Mars Curiosity rover may have just uncovered one of the most intriguing facts about our neighboring planet. Just a few days ago, during one of the rover’s drilling missions, the robot didn’t expect to discover an incredible secret hiding underneath Mars’ surface.
It turns out the red planet might not be red, after all. A few inches below the surface of Mars, the Curiosity rover discovered that the color of the soil underneath Mars’ iron-rich surface was actually grayish-blue. More intriguing than the color of #thedress, isn’t it?
According to Science Alert, the rover was at Telegraph Peak digging for samples to be sent to its onboard laboratory when it made the amazing find. NASA recently released the image of the drill site, which clearly showed the pastel color of the soil underneath Mars’ red surface. With it was an explanation from scientists detailing the striking differences in the chemical makeup of the soil on the surface and below the surface of Mars.
“When you graph the ratios of silica to magnesium and silica to aluminium, ‘Telegraph Peak’ is toward the end of the range we’ve seen. It’s what you would expect if there has been some acidic leaching. We want to see what minerals are present where we found this chemistry.”
The purpose of the dig is to find out how Mars — hypothesized to have looked similar to Earth millions of years ago — became the dry and arid environment the Curiosity rover explored today. Samples from the ground can potentially reveal much about the planet’s history and may also give hints on possible life on Mars.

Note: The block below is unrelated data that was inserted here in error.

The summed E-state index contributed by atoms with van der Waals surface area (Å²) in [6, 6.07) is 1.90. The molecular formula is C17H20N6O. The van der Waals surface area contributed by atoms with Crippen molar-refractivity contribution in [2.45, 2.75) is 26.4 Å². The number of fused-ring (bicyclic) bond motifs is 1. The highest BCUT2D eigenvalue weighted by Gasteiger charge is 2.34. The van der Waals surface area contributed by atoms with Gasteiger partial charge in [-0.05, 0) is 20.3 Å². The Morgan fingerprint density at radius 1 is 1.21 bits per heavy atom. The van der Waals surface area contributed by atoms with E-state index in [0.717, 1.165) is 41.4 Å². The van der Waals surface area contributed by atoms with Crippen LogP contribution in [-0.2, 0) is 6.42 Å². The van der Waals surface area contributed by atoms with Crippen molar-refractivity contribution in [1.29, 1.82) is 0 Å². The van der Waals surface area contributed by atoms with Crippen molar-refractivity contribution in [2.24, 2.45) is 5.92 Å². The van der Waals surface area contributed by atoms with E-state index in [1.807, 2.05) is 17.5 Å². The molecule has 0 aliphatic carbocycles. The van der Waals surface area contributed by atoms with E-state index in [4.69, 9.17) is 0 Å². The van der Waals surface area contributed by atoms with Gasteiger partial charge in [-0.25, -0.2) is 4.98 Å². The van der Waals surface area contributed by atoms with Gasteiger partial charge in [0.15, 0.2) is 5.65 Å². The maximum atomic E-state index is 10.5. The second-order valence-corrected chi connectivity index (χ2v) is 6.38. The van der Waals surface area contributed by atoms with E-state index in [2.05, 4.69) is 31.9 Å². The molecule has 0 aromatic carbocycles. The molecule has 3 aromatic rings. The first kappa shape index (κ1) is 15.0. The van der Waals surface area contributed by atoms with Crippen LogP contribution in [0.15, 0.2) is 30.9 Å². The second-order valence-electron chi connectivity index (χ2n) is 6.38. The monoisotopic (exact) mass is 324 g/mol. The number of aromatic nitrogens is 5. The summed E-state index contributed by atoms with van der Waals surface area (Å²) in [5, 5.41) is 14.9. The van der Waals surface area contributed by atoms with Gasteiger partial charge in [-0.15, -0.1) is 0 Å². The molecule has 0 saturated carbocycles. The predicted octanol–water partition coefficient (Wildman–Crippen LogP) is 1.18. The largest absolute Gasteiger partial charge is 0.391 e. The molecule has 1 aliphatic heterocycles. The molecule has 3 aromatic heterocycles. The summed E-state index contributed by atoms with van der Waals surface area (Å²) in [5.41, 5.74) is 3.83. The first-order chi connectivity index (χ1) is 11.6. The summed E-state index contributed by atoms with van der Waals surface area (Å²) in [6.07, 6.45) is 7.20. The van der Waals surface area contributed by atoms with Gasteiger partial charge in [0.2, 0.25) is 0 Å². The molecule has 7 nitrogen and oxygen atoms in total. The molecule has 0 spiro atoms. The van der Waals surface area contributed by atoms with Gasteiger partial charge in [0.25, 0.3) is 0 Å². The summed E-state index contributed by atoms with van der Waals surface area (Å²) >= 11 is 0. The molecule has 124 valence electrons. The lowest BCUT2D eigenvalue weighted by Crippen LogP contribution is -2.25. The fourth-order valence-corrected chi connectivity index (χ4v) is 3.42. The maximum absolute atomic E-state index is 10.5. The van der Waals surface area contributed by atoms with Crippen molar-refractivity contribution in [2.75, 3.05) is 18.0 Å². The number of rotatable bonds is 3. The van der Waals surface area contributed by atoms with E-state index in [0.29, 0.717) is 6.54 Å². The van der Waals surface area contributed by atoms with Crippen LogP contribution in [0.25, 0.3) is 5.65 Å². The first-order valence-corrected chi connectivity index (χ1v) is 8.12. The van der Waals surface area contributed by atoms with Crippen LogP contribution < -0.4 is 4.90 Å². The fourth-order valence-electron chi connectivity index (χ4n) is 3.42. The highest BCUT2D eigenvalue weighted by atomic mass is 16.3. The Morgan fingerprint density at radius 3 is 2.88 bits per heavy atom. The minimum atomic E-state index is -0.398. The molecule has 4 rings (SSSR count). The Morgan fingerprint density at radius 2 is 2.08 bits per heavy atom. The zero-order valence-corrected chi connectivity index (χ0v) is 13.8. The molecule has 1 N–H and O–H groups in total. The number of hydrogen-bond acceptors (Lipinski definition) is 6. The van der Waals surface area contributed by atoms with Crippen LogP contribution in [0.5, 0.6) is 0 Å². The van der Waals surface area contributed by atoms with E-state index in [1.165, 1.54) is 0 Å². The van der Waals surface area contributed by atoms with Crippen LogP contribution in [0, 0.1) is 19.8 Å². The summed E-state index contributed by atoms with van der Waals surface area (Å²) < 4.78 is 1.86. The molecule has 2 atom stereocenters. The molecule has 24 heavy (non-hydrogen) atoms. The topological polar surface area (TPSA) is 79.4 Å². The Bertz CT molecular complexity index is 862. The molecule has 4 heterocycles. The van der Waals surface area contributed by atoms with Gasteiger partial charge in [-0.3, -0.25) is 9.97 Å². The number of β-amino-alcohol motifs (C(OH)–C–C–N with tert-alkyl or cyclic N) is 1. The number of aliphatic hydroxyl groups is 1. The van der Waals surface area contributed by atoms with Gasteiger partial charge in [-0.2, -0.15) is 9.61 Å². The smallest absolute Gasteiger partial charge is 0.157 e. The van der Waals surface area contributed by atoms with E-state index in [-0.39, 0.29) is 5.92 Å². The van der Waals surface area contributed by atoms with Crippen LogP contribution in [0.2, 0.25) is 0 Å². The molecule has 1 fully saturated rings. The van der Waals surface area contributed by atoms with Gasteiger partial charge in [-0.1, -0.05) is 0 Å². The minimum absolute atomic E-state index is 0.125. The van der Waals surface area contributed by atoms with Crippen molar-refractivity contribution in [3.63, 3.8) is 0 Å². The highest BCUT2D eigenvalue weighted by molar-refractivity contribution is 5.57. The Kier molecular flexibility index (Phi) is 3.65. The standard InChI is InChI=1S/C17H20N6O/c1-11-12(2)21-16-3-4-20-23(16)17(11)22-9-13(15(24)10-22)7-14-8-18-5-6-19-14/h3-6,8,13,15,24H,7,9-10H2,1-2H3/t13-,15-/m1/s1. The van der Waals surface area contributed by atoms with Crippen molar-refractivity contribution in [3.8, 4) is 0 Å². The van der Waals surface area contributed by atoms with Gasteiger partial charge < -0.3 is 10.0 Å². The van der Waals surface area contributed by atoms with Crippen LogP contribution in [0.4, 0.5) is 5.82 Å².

Last year, Mars Curiosity rover was able to detect a sudden rise in the amount of methane in the Martian atmosphere, something that has not been observed by NASA before. According to a report by the Inquisitr, a few experts are considering this to be one of the most convincing evidences of microbial life currently living in Mars. However, most scientists remain conservative about the idea and are still studying other causes that can account for the sudden surge in methane levels.
Paul Mahaffy, a NASA scientist at the Goddard Space Flight Center, commented on the Curiosity rover methane discovery, “Right now, it’s too much of a single-point measurement for us really to jump to any conclusions. So all we can really do is lay out the possibilities. And we certainly should have an open mind. Maybe there are microbes on Mars cranking out methane, but we sure can’t say that with any certainty. It’s just speculation at this point.”
Mars Curiosity rover will be the basis for a new NASA robot design planned for launch in 2020.
[Image from NASA]